Comic professionals are already voicing solidarity with Sorbo’s plight. Timothy Lim, the creator and artist of the popular children’s book “Thump: The First Bundred Days and an artist for Alt-Hero,” stated on his Twitter, “People, return in kind: spend your entrance fee on a convention that doesn’t discriminate based on political affiliation.”
The Left has mistreated Sorbo for years because he isn’t afraid to speak up for his beliefs. IMDB.com has a full list of “Racist or conservative actors to avoid,” created by users urging Hollywood to continue blacklisting. Sorbo is the top actor on this list, which doesn’t include details about why certain actors were listed, which means the list amounts to a smear.
Contrary to the way Hollywood presents him as bigoted and frightening, Sorbo has a reputation of being cordial and fan-friendly. He’s a frequent attendee of several different comic-cons, including the popular Dragon*Con in Atlanta. One fan on Twitter said of Sorbo, “He is the nicest guy ever. Always love running into him at Dragon Con.” Unfortunately, his fans at East Coast ComicCon won’t be able to enjoy his presence.
“I would love to debate [the Left] on government… or anything for that matter. Throw a few facts, stats and truth at them, they freak out,” Sorbo told The Federalist. But he’s unlikely to receive an honest dialogue when would-be participants go around announcing they won’t even allow him in the same room.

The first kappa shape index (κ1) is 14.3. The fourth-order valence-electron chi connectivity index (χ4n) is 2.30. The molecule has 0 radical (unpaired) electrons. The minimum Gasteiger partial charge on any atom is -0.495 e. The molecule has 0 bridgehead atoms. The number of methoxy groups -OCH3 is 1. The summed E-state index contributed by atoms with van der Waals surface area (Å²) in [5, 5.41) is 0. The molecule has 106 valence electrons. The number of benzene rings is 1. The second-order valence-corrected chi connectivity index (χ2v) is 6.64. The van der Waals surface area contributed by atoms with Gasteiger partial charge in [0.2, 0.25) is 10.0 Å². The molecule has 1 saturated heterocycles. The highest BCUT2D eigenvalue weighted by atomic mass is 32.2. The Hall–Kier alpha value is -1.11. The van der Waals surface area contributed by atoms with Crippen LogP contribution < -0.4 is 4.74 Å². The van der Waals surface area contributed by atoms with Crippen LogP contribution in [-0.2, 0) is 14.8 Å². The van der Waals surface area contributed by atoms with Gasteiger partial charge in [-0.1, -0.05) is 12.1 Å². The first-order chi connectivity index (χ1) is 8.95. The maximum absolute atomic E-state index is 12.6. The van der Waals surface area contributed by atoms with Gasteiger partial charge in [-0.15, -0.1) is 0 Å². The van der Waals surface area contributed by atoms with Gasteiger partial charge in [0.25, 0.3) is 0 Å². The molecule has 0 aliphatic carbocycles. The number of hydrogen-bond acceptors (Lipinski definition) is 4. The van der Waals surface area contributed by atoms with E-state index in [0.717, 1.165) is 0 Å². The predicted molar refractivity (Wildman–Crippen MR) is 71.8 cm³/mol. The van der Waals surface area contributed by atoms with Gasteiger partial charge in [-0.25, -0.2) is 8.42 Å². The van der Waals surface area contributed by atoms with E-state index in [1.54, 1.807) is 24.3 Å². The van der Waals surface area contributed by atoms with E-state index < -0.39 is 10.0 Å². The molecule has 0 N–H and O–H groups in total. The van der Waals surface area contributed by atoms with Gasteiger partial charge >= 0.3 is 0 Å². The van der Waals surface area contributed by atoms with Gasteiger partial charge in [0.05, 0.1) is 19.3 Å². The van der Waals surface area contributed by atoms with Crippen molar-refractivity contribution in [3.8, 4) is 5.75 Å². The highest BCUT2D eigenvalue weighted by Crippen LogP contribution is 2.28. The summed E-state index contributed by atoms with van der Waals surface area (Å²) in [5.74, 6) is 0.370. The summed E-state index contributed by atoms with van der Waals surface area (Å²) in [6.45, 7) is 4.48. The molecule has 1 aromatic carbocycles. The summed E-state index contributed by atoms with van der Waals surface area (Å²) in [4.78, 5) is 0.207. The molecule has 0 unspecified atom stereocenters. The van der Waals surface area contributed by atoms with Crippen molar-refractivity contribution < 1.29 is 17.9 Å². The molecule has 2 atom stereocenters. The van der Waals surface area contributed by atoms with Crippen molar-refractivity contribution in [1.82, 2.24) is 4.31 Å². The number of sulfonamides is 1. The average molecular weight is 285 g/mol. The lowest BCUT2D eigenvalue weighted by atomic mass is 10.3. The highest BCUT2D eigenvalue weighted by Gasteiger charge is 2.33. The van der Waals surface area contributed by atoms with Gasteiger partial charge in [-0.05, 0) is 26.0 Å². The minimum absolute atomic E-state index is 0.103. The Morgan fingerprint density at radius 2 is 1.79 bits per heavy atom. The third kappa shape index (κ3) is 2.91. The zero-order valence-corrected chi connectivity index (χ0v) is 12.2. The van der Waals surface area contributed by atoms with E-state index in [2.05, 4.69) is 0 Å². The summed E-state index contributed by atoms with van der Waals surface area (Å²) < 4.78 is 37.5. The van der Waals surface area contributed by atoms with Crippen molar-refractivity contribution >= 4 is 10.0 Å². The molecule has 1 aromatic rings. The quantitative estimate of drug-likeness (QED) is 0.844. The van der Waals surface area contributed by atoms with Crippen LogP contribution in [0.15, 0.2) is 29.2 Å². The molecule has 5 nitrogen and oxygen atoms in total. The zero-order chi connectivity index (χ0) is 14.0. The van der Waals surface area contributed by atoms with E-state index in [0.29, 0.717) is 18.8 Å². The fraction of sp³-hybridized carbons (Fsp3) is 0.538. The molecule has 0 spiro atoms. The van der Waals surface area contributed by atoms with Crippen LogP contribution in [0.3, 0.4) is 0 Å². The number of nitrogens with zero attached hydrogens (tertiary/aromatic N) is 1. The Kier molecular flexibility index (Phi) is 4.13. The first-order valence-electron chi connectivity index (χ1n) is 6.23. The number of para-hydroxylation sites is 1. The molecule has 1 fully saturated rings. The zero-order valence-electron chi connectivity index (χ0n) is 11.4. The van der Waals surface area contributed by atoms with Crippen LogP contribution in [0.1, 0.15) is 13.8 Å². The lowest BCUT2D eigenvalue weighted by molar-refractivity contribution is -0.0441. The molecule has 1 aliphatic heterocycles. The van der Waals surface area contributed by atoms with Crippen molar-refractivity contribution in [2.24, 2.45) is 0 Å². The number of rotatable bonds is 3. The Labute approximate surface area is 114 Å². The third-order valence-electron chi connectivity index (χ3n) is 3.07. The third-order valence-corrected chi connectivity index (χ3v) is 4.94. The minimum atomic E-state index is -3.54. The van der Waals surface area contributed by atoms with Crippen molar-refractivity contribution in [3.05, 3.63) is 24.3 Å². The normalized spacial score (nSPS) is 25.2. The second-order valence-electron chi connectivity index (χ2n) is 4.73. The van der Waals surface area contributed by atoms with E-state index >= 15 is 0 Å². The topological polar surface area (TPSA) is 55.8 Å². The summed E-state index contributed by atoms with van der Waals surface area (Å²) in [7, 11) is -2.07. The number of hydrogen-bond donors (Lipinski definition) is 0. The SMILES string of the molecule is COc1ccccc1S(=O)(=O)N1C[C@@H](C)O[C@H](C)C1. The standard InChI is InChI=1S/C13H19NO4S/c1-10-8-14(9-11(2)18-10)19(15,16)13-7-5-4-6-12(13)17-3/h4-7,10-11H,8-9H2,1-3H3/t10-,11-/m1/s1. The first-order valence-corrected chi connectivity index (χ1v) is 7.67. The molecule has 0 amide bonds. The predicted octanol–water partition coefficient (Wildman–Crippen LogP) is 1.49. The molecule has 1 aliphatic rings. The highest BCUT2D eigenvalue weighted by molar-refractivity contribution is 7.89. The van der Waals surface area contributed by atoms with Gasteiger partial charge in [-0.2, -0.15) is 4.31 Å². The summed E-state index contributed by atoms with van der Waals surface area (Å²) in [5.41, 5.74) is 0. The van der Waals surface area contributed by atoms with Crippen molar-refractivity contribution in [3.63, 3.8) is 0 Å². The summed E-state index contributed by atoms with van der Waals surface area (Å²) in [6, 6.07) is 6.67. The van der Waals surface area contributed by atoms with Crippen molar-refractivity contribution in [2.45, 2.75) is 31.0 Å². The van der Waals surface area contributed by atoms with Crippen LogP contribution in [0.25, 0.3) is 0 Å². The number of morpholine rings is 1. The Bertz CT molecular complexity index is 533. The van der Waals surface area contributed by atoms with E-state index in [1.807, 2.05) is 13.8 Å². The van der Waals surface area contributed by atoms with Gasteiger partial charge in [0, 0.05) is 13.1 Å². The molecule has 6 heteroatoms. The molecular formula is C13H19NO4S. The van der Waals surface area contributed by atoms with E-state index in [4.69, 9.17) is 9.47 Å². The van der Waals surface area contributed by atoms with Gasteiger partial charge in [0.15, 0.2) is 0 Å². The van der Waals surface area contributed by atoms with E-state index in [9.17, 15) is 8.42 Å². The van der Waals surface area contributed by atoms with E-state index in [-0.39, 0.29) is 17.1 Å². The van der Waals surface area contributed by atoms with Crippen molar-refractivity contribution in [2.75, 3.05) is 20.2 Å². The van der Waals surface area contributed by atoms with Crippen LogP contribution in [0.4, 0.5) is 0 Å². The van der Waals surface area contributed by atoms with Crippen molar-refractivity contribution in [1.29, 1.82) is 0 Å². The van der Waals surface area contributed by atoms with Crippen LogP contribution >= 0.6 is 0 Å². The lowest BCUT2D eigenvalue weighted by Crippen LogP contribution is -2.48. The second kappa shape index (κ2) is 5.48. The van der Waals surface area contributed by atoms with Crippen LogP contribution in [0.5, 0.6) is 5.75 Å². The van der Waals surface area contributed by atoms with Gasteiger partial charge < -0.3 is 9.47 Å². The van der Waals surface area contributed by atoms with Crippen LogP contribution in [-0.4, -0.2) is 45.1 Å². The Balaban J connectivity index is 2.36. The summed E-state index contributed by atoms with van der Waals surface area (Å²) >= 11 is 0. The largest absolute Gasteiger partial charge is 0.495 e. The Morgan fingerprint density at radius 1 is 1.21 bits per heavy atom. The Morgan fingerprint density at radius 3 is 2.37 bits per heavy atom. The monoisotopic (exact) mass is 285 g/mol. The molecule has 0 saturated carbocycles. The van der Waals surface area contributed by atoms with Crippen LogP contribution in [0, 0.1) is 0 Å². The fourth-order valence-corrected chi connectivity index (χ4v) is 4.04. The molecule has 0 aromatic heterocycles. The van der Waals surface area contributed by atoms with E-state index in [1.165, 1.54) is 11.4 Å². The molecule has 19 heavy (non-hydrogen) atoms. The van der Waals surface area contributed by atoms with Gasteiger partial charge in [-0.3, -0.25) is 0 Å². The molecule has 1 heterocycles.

No Christians Allowed Here
These scorched-earth tactics aren’t new to culture or isolated to Sorbo. Anyone who voices support of President Trump or Christian morality faces hostile treatment from the entertainment industry. It’s become an epidemic eerily akin to the blacklisting of communists in 1939.
Dan Gainor is familiar with these problems, and has been working to fight for free speech at the Media Research Center, a right-leaning think tank dedicated to promoting conservative culture. “This kind of hysterical liberal panic and censorship have become a cultural crisis. Liberals now want a national safe space and want to ban conservatives from TV, movies, colleges, and now even conventions,” Gainor said in regards to the Sorbo banning.
Sorbo isn’t fazed. He’s committed to fighting for his rights as an artist and as an American. “[It’s] too funny,” Sorbo said. “I love the lefty insecurity. Ooooh, they are so brave. I guess I scare them and they need to hide in their safe spaces. Tell the commies I am fine not being part of their so-called Con.”
With the Internet providing alternative outlets for distribution, the elites running Hollywood, publishing houses, and conventions are all afraid of losing their power structures. Consumers do have the ability to make our voices heard like never before. As conservatives and Christians face increasing discrimination, we have the choice to support places like East Coast ComicCon, or to support creators and artists like Sorbo who are brave enough to speak freely in the face of adversity.